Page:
Creating a dynamic platform to support global digital marketing programs? PwC and USG developed a strategic plan and roadmap to deliver an integrated solution that enables local markets to take advantage of the global investment, from digital asset management, assets and product data, to developing country-specific workflows, while also ensuring brand compliance and consistent analytics and measurement. This scalable, Adobe Marketing Cloud based solution provides USG with the framework to target its marketing and optimize experience based on real-time data. Learn how USG and PwC collaborated to develop a cloud-based platform based on Adobe Experience Manager, Adobe Analytics and Adobe Tag Manager, and DAM. In this session: – Learn how starting with a Mobile First mentality drove the experience design – Discuss global analytics dashboards – Explore marketing automation platform integration, and hear how USG is leveraging the platform for their employee intranet This session is for digital marketers.

Data

  • 50 billion connected devices by 202
  • 2X the E7 GDP will double
  • Gartner by 2017 the CMO will spend more on IT than the CIO
  • eMarketer – just under 40% of marketing big data spending will go to software investment

USG is a building manufacturer. They had a large impact in the recent downturn and needed to deal with that plus making changes in how the company dealt with the market.  They had a lot of challenges including an outdated site, outdated technology, no clear user experience, no analytics or decent benchmarks. On top of that they were in the midst of going global

The old site was a bunch of links focused on their products and not much. It had little valuable information.

What did they do?

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Adobe Summit | Laying Out Your Digital Experience Game Plan

As a B2B marketer with a previous organization, I was tasked with consolidation of websites for my division. My CMO set the goal of having a unified brand experience for the entire company and my division was the first to adopt the “one-company” brand.  To provide a bit of context, my organization was a large company that had grown through acquisition. We had 20 websites to consolidate for my division — some of which had not been touched for several years. It’s also hard to admit this, but we had no meaningful plan to effectively engage with our online customers. This is something that’s a big “no-no” in marketing today!  I needed help building a game plan – something that would provide the strategy and technology processes I needed to drive success – but I didn’t know where to find that. Fortunately there are some options for marketers today.

Adobe Summit | Laying Out Your Digital Experience Game PlanAt Adobe Summit this year, the Perficient booth will be focused on building compelling marketing “Game Plans” for both prospects and clients. The goal is to find those key components and critical next steps that clients must take to enhance their digital marketing initiatives – whether they are focused on customer experience or on the technology that glues the experience together.  As a marketer, I find our solution expertise unique. Our in-house digital agency and web content management practice work in concert to help marketing and IT stakeholders work effectively together. We accomplish this by providing these stakeholders with key insights and analysis which supports the creation of digital marketing solutions that enhance customer engagement and drive revenue across all channels and touch points…something I could have used several years ago!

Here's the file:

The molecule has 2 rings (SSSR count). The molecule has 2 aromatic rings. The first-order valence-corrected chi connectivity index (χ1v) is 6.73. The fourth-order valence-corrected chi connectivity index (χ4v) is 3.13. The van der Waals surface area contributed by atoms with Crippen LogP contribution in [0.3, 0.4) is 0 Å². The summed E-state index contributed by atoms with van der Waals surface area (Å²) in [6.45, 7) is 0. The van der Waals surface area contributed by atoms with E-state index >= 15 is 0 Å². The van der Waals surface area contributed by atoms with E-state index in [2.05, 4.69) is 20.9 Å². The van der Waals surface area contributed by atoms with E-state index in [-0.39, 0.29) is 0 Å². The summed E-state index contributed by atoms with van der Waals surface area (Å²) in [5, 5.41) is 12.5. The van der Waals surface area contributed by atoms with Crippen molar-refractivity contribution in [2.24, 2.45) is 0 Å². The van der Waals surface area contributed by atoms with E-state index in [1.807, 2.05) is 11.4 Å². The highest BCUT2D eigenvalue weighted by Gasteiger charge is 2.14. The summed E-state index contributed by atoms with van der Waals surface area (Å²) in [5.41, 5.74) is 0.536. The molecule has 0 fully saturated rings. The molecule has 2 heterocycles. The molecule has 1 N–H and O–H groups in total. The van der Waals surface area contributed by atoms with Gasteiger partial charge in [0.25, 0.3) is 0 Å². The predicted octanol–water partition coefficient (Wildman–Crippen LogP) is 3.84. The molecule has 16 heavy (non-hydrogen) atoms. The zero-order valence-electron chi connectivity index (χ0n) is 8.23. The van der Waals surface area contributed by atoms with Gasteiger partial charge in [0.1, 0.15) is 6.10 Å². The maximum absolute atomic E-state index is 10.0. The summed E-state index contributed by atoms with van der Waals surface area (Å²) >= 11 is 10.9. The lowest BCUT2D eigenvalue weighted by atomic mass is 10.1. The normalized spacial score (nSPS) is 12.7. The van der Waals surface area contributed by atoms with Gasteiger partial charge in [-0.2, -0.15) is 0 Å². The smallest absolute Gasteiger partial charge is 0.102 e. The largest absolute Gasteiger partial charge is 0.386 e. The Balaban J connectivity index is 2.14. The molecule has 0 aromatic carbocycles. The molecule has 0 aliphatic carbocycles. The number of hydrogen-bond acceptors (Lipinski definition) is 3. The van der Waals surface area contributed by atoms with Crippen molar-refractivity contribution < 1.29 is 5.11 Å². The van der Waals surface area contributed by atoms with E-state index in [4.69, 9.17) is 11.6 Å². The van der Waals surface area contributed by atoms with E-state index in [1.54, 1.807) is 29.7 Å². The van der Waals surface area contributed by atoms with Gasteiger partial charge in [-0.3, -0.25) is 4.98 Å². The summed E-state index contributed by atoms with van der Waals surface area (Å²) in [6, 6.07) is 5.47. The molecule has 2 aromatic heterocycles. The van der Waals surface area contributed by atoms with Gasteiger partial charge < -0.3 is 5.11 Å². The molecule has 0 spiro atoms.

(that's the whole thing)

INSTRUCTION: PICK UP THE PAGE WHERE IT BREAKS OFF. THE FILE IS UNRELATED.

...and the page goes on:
Robert Sumner our WCM practice director said it best, “If marketers want to truly understand who their customers are, what those customers want from the company and how to provide value, aligning their digital marketing strategies with their customer experience management strategies becomes crucial to achieving solid ROI results. We’re pleased to have the opportunity to participate in the Adobe Summit as the desire to address this evolution is native to Adobe’s approach with its Marketing Cloud solutions, and specifically with their Adobe Experience Manager solution.” Read more here.

If you are at Adobe Summit, I invite you to join us at  booth 208 to help layout your digital experience game plan. We’ll have our experts on hand to demonstrate how we’ve helped our clients to create a more compelling, personalized digital experience across touch points including legacy websites, mobile sites, social networks, customer transactions, and in-person or contact center interactions. Visitors to the booth can learn how best to integrate the right digital marketing tools with traditional web content strategies, including Adobe Experience Manager.

See you in Utah!

Top 5 Interactive Style Guides

When it comes to digital style guides, a giant PDF alone will no longer cut it. They need to be interactive with explanation and assets. It’s also important to make them a tool for use during the creative and development process not just a deliverable at the end. Defining the guide from the beginning will ensure consistency in the initial development and will provide a path and assistance for continuous development.

The following are some the best examples of interactive style guides on the web today:

1. yelp
yelp style guide

The number one example of a digital style guide and asset library.